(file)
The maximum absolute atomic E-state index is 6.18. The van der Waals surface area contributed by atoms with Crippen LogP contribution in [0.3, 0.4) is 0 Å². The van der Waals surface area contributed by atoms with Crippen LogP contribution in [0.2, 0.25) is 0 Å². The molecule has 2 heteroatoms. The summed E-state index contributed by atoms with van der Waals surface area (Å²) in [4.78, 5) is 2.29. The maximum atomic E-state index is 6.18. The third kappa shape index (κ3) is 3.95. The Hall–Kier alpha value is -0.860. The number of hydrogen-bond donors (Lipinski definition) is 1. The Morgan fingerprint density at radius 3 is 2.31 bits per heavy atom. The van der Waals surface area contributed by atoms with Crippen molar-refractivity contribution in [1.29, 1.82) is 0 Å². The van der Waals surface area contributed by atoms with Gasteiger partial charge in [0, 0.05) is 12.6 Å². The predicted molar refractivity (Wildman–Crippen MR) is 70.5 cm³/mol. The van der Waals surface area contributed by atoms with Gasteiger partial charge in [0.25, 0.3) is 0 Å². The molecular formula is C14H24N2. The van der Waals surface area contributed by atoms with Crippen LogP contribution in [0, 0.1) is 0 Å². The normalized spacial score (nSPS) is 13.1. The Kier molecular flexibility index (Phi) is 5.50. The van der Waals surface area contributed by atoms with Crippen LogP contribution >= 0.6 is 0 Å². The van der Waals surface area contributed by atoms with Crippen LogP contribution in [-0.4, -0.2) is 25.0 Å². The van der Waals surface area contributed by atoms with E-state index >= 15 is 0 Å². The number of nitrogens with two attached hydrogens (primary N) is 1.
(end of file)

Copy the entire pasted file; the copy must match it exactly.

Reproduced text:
The maximum absolute atomic E-state index is 6.18. The van der Waals surface area contributed by atoms with Crippen LogP contribution in [0.3, 0.4) is 0 Å². The van der Waals surface area contributed by atoms with Crippen LogP contribution in [0.2, 0.25) is 0 Å². The molecule has 2 heteroatoms. The summed E-state index contributed by atoms with van der Waals surface area (Å²) in [4.78, 5) is 2.29. The maximum atomic E-state index is 6.18. The third kappa shape index (κ3) is 3.95. The Hall–Kier alpha value is -0.860. The number of hydrogen-bond donors (Lipinski definition) is 1. The Morgan fingerprint density at radius 3 is 2.31 bits per heavy atom. The van der Waals surface area contributed by atoms with Crippen molar-refractivity contribution in [1.29, 1.82) is 0 Å². The van der Waals surface area contributed by atoms with Gasteiger partial charge in [0, 0.05) is 12.6 Å². The predicted molar refractivity (Wildman–Crippen MR) is 70.5 cm³/mol. The van der Waals surface area contributed by atoms with Gasteiger partial charge in [0.25, 0.3) is 0 Å². The molecular formula is C14H24N2. The van der Waals surface area contributed by atoms with Crippen LogP contribution in [0, 0.1) is 0 Å². The normalized spacial score (nSPS) is 13.1. The Kier molecular flexibility index (Phi) is 5.50. The van der Waals surface area contributed by atoms with Crippen LogP contribution >= 0.6 is 0 Å². The van der Waals surface area contributed by atoms with Crippen LogP contribution in [-0.4, -0.2) is 25.0 Å². The van der Waals surface area contributed by atoms with E-state index >= 15 is 0 Å². The number of nitrogens with two attached hydrogens (primary N) is 1.